GP he finished fourth. This is the sort of domination that only Fangio and Clark have been able to achieve before, but whereas they were often able to go out and win as they liked Stewart has had more opposition than he has cared to handle in several races this year.
In Spain, only the unreliability of the opposition gave him victory as his car was running poorly; at Silverstone he had a great fight with Jochen Rindt which ended when Jochen's aerofoil began to disintegrate; at the Nurburgring Jackie Ickx caught him after a poor start and they had a big scrap until the Matra began refusing to select its gears properly and in the Canadian GP Ickx once again harried him unmercifully until the unfortunate accident which put the Matra out of the race. So he hasn't been entirely without opposition.
Where has he had the edge? As someone pointed out to me he is the only driver to be using a new design of car this year-everyone else is stuck with a 1968 car, which in effect means a 1967 design, and many of the drivers are actUally driving the very same cars they used in 1968. Naturally they arc well maintained but rivets start stretching and glue comes unglued and each tiny bit of movement means a less rigid car. This did happen to Lotus, whose 49Bs were handling poorly for no apparent reason at one stage in the season, and it was only when the cars were stripped completely that wear in the basic chassis could be traced.
Stewart quite candidly admits that the MSI0 would never have won the Championship for him, so it was an astute move on someone's part to design a new 2wd car as well as an interim 4wd machine while everyone efse was putting their eggs in the 4wd basket and keeping their old 2wd car as standby.
Unfortunately, the 4wd layout proved to be anything but the magic elixir everyone hoped for, and there was much scrambling to update the 1968 cars. The situation was not improved at Monaco with the banning of aerofoils amidst much acrimony. However, everyone seems to have forgotten about the fuss, and the wings hardly seem to be missed any more. The MS80, with its dumpy fuselage, hardly looks a race winner but the centre of gravity is nice and low and it is not affected as much as some of the opposition by the weight transfer of fuel during a race. On occasions the Lotus 49B has been as quick as the Matra and the relatively simple Brabham BT26 has been slightly quicker when young Ickx has had the bit between his teeth, but Stewart has always had the edge on reliability and superb preparation from Ken Tyrrell and his men at the woodyard in East Horsley. Everyone was predicting a shattering performance from Jochen Rindt this year, but his bad crash at Barcelona in May seems to have affected his driving just as Jackie Stewart's crash at Spa in the BRM affected his performance. Probably neither of them would admit it openly but after their crashes they had just lost that fine edge. There was no real visible difference in Stewart's driving after his crash, but Rindt's is noticeably less lurid - he no longer takes that slight extra risk no longer leaves his braking later "'than anyone else, no longer hangs the tail out on those sweeping fast bends and has developed a positive dislike for long circuits which need learning. Ickx is the opposite-he loves the long circuits as does Jackie Stewart, their natural ability and almost photographic memory putting them streets ahead of the opposition. Ickx had a bad crash in a Ferrari last year which left him with a broken leg, but it seems to have affected him very little and he is still very young and very ambitious-after all this is only his second Formula 1 season.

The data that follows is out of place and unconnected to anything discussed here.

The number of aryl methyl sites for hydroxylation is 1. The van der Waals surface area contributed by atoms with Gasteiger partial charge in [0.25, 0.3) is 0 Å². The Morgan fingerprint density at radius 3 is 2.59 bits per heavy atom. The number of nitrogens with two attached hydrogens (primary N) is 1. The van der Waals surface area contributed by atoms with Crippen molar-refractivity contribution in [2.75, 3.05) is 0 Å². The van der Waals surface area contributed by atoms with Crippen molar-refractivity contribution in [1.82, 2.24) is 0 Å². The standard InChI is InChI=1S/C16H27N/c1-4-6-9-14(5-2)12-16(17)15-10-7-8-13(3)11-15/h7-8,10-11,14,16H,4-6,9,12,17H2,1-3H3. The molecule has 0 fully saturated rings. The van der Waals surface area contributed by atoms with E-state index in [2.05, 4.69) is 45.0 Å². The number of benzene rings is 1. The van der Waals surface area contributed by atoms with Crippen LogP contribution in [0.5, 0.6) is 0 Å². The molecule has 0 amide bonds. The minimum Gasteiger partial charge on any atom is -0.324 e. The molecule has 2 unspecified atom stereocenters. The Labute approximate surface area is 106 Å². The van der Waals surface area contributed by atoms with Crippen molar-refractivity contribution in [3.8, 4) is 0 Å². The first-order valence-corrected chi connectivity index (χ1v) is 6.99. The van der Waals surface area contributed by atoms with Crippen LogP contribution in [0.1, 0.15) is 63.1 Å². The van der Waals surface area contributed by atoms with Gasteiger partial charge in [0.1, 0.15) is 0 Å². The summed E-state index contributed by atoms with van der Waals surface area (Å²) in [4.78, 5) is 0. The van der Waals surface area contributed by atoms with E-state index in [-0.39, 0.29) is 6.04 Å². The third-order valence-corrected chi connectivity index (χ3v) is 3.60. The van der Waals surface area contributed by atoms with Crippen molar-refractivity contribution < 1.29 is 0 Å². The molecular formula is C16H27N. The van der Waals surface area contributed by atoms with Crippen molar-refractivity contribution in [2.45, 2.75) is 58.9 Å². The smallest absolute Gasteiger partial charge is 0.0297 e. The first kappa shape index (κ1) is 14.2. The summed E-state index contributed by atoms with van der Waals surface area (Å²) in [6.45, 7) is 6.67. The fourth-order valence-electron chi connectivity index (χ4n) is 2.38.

Stewart dedicated himself to winning the Championship with an almost monastic fervour. Despite his admitted interest in the 'bawbees' he gave up many lucrative offers of drives in the Tasman series, sports cars, Indianapolis and CanAm racing to concentrate full time on winning the Championship. He did endless series of tests with Dunlop to ensure their tyres were competitive, he visited nearly every circuit well before the race to carry out private testing and have the car properly set up before practice ever started and he weighed up. the opposition very carefully during practice. He is also a master tactician. If you read Jackie's column last month you will recall how he worked out his gear ratios at Monza for the Italian GP so that he crossed the finishing line in fourth gear while everyone I else had to change into fifth, thus: losing that vital fraction of a second: a gearchange takes. In fact he won: the race from Jochen Rindt by a nose - just about the length of time it took Jochen to change into fifth.